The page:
However, for more in-depth competitor research (such as position tracking and gap analysis), you’ll need to check out paid-for tools like SemRush.
Top tip: Don’t just do this once. Conduct a deep dive on the keywords your competitors are ranking for at least once every quarter (or every time you update your content plan).
Step three: Conduct your keyword research
Once you know what your audience is searching for and what competitors are ranking for, you have the information you need to inform your own keyword research.
You can also do this for free on Ubersuggest. To get started, enter a relevant keyword.
Uber Suggest will pull up the SERP stats related to the keyword, along with a list of keyword ideas that relate to the word you have entered.
A couple of figures you’ll need to look out for include traffic volume and keyword difficulty (this is a mark out of 100).
If you’re in a highly competitive industry, you can expect search volumes and the difficulty score to be high.
Once you have your list of keywords, you can begin incorporating them into a content plan, which will help you to stay on track with producing regular SEO-optimised content.
Top tip: If you are operating in a competitive sector, start by targeting long-tail keywords, which are much easier to gain traction on.
Step four: Plan and write your content
Once you’ve conducted your research, it’s time to begin generating some content!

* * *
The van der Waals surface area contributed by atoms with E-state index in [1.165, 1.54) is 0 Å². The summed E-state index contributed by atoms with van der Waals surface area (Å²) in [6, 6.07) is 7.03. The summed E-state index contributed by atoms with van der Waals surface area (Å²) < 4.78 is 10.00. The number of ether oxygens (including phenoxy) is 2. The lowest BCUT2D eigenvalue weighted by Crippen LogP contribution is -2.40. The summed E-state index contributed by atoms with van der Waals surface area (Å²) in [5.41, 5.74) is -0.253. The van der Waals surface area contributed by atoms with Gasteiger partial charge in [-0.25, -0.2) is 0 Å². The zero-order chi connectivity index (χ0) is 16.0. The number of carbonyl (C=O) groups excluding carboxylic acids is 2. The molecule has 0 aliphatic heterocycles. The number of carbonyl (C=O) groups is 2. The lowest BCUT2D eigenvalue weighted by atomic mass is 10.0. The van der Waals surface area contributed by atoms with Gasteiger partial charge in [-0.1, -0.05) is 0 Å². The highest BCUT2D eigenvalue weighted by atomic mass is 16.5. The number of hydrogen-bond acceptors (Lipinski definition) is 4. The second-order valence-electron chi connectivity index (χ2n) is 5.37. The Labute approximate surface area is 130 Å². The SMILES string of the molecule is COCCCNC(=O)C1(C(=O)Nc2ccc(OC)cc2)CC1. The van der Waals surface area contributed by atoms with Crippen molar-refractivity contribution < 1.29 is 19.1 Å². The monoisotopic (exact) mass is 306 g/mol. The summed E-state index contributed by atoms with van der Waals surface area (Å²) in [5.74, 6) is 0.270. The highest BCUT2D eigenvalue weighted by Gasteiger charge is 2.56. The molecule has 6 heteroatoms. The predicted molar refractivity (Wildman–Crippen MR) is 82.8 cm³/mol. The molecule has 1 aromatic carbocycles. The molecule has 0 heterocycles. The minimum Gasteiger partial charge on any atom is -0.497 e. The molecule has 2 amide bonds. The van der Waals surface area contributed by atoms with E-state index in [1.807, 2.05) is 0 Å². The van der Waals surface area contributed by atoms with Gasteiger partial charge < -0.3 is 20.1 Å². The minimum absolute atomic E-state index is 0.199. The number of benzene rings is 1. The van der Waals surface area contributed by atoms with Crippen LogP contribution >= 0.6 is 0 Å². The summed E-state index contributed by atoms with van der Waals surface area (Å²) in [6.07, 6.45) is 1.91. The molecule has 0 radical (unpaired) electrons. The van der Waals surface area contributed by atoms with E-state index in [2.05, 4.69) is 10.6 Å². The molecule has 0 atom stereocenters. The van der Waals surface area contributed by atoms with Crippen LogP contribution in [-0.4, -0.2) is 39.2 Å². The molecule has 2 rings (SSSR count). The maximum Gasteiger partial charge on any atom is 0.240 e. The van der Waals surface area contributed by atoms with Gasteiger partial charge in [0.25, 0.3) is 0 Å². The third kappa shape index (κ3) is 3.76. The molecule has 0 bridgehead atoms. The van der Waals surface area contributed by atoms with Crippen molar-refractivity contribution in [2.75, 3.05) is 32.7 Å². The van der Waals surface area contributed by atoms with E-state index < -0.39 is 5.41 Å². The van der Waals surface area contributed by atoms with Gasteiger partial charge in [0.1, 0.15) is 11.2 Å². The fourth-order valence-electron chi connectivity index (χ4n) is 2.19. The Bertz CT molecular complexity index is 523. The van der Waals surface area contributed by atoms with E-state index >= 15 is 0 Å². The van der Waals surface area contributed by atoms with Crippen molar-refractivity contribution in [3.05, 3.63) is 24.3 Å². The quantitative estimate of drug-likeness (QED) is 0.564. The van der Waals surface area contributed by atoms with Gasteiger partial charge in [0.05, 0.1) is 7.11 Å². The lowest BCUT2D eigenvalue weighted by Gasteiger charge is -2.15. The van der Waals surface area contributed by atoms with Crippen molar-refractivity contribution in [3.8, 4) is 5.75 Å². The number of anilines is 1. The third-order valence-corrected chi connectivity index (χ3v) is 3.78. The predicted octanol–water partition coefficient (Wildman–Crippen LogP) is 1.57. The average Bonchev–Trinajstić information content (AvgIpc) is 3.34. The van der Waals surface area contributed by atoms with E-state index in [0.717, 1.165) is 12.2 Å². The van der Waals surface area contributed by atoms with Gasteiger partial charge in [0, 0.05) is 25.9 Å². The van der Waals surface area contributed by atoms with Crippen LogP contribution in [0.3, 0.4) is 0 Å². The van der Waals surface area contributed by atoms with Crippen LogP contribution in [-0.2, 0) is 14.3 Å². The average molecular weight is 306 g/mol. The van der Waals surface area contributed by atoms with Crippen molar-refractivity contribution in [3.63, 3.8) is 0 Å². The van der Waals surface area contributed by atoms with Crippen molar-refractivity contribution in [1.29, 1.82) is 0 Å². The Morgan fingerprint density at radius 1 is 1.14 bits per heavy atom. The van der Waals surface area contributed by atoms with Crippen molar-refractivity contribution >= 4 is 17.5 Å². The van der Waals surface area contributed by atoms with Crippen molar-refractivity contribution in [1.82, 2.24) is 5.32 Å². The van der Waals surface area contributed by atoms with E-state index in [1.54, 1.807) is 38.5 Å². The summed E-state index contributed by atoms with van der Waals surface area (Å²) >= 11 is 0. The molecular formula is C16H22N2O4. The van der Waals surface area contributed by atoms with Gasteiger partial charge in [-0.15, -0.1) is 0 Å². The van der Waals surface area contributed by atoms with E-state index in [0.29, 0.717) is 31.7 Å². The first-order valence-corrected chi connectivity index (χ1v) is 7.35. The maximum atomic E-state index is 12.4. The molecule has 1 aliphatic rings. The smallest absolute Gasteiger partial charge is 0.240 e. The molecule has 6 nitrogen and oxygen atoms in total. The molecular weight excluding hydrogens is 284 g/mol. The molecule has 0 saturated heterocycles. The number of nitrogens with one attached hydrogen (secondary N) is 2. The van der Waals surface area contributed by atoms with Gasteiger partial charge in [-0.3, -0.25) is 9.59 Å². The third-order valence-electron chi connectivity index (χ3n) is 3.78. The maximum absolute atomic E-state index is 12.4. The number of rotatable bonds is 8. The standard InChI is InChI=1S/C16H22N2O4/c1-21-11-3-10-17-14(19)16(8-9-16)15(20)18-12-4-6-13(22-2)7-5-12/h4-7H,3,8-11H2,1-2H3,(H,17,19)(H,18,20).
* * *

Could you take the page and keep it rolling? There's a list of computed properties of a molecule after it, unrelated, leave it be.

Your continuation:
If you’re not sure where to start, check out our 6 tips for writing great content, which covers everything from finding the perfect structure to nailing your spelling and grammar.
Remember, it’s best to create a plan that ideally includes at least one article a month to keep you on track
Top tip: If you don’t have the time to write one a month – don’t worry – do what you can! Some content is better than no content at all.
Time to optimise
Step five: Add your on-page SEO
The next step is to get your content uploaded to your website.
Once it’s on there, you can begin to share it on social media and through your email marketing to expand its reach.
However, to start generating organic traffic, you first need to make sure that your on-page SEO is fully optimised.
This means making sure that each piece of content contains the relevant keywords (without overdoing it), as well as optimising your titles, headings, and meta descriptions.
If you’re new to SEO, this is a lot to take in.
Luckily, (if you have a WordPress site) the free Yoast SEO plugin.
This allows you to enter your chosen keywords, and edit your meta descriptions and slugs.
It also gives you a list of what you’re doing well and what aspects of your SEO you can improve:
If your on-page SEO is up to scratch, you can expect to see this guy:
If there’s still room for improvement, the face will appear amber. Red means there are some problems you need to fix before hitting the ‘publish’ button.
Top tip: Remember to optimise any images before uploading them to keep your website quick and SEO-friendly. We recommend using BulkResize.
Time to analyse
Step six: Measure your results
It’s super important to track the progress of your SEO strategy over time to ensure that it’s delivering results.